chocolate feminism: new snickers ad faces unwanted criticisms
Popular chocolate brand, Snickers, has recently received a great deal of criticism over its latest ‘You’re not you when you’re hungry’ ad – both from feminists and rival chocolate companies alike.
The one minute, 11 second video depicts a group of construction workers shouting surprisingly encouraging feminist and anti-sexist phrases to passing women below. A pleasant reversal of stereotypical sexist cat-calling, wolf-whistles and vulgar remarks, the ad could have potentially been a great hit.
Except for that one line that Snickers decided to add that would decidedly change the view of many respondents across Australia.
‘What happens when builders aren’t themselves? We thought we’d find out’ / ‘You’re not you when you’re hungry’
Does it mean that builders can only support gender equality (and really, basic human decency) when they’re ‘not themselves‘? This is the question that most critics seem to be asking. An unintentional mistake, a sly dig at feminism or aiming at something else entirely, this advertisement has sparked much debate.
On March 28 Cadbury began its stand against the ad, clearly making it’s company’s point of view clear by declaring that ‘real men’ should respect women whether hungry or not, using a catchy pun to connect their belief to what they’re selling.
Beginning the hashtag #SexismIsNuts against Snickers, the Cadbury Boost Facebook post has gained upwards of 3,500 likes. The chocolate confectionary manufacturers appear adamant to state where they stand in the face of misogyny – and that it’s definitely on the opposite side of Snickers.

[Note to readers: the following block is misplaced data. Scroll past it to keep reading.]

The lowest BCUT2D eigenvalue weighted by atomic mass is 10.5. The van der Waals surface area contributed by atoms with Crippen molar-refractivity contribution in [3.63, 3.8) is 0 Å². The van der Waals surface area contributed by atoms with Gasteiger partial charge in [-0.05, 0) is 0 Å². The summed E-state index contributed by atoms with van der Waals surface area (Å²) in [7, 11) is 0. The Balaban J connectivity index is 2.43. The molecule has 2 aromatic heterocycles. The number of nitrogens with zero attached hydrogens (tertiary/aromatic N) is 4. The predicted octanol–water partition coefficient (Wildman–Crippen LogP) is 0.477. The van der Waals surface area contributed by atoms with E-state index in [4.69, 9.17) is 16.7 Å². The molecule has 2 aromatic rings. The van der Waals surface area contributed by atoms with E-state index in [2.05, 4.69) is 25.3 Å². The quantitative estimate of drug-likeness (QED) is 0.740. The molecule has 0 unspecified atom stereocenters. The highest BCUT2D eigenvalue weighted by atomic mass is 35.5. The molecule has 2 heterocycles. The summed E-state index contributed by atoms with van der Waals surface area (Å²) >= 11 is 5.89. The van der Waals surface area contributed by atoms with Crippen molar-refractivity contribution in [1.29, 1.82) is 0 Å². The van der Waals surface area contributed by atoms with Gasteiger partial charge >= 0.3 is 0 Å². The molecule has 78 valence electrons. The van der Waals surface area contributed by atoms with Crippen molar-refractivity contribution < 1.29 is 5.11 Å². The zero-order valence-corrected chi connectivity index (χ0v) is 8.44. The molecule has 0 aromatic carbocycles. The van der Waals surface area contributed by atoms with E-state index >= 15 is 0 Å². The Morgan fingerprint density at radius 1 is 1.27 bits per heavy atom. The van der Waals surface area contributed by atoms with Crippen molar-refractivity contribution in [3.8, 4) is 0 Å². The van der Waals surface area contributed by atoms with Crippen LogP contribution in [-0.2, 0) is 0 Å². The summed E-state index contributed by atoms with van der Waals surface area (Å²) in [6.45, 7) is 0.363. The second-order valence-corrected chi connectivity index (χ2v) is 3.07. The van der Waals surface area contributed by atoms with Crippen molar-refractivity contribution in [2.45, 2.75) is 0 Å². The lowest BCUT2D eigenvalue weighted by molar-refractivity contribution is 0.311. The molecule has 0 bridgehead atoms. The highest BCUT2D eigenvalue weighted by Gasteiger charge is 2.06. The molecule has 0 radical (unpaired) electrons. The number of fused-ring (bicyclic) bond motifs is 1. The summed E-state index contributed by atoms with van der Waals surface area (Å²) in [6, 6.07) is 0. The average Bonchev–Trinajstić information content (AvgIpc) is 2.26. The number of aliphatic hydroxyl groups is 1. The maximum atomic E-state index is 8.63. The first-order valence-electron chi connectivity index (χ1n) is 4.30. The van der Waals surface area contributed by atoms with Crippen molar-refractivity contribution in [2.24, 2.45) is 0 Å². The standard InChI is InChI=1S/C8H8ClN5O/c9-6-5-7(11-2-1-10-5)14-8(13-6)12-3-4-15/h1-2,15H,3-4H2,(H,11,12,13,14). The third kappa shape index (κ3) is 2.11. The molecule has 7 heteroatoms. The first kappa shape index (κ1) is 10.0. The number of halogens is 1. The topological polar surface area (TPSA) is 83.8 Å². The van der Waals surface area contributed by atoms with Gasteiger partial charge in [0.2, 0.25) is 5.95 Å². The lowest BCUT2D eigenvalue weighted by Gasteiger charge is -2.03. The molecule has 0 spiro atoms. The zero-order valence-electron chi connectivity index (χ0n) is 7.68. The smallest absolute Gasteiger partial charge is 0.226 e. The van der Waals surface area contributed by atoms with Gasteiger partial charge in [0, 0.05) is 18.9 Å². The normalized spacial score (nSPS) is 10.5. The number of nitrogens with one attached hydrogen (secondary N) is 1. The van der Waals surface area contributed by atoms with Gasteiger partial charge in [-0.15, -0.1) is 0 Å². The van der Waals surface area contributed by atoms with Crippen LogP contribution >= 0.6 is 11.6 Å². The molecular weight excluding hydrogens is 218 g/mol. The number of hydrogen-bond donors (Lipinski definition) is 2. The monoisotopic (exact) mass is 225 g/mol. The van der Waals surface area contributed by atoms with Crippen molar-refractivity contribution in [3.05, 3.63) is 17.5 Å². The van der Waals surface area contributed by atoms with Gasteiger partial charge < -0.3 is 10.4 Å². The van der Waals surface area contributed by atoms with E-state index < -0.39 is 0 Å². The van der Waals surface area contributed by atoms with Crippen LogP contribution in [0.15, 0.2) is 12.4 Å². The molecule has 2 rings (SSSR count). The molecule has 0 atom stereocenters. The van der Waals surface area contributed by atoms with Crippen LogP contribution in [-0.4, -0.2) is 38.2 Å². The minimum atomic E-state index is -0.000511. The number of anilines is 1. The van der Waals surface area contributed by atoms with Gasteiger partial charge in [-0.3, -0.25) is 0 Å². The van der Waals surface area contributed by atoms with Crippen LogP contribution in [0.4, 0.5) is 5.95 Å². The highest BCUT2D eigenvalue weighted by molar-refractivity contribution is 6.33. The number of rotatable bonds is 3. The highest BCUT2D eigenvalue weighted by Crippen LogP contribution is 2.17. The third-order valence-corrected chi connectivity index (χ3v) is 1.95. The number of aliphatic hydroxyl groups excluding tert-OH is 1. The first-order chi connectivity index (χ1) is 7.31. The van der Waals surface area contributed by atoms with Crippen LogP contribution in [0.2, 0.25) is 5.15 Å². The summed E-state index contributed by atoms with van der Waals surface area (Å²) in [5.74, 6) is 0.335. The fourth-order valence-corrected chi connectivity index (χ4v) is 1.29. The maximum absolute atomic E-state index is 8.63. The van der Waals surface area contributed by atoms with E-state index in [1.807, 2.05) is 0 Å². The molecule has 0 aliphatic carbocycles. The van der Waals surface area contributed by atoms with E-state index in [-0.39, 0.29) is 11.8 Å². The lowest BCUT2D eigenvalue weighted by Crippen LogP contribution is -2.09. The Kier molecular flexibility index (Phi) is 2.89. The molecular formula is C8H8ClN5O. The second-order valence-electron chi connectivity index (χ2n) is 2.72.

However, even then, these two companies are heavily involved in the business world and it’s easy to see how this campaign might just simply be a bid for rising sales. It’s all very confusing with two rival companies trying to outsmart and outsell each other by using feminist sentiments as marketing ploys.
Personally, I believe that the ad was meant to be innocent and anti-sexist, but instead became somewhat more insulting in the stereotypical representation of construction workers. Then, to continue to overhype these gendered stereotypes, the ad purposefully neglects to include the growing female population of construction workers and chooses men who appear to suit this homogenised image, implying an inherently sexist Aussie bloke caricature.
I believe that it’s doubtful that Snickers were placing a deliberate message in their ad that would purposefully appear derogatory or hurtful. Rather, it’s been more of an accident that has created a view of a well-meaning advertisement that’s become a little more disliked than first intended.
What’s your take on this now infamous Snickers ad, Lipsters?
Do you think it’s innocently harmless, or something more serious?
Share your views with us in the comments!